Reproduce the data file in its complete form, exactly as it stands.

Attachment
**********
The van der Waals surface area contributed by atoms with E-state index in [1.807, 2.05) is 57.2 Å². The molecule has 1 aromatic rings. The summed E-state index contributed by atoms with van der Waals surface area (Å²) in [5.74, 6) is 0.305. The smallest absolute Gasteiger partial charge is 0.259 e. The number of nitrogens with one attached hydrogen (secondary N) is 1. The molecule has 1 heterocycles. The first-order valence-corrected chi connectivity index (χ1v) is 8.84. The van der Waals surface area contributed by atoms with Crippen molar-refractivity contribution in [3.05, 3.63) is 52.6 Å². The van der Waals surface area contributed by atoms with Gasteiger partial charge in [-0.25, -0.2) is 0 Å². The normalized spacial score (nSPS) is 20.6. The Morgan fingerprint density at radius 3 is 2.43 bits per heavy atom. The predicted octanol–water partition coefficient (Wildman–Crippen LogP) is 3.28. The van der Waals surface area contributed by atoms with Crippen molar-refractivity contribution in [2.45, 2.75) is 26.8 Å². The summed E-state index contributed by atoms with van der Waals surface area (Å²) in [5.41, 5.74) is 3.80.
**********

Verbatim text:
The van der Waals surface area contributed by atoms with E-state index in [1.807, 2.05) is 57.2 Å². The molecule has 1 aromatic rings. The summed E-state index contributed by atoms with van der Waals surface area (Å²) in [5.74, 6) is 0.305. The smallest absolute Gasteiger partial charge is 0.259 e. The number of nitrogens with one attached hydrogen (secondary N) is 1. The molecule has 1 heterocycles. The first-order valence-corrected chi connectivity index (χ1v) is 8.84. The van der Waals surface area contributed by atoms with Crippen molar-refractivity contribution in [3.05, 3.63) is 52.6 Å². The van der Waals surface area contributed by atoms with Gasteiger partial charge in [-0.25, -0.2) is 0 Å². The normalized spacial score (nSPS) is 20.6. The Morgan fingerprint density at radius 3 is 2.43 bits per heavy atom. The predicted octanol–water partition coefficient (Wildman–Crippen LogP) is 3.28. The van der Waals surface area contributed by atoms with Crippen molar-refractivity contribution in [2.45, 2.75) is 26.8 Å². The summed E-state index contributed by atoms with van der Waals surface area (Å²) in [5.41, 5.74) is 3.80.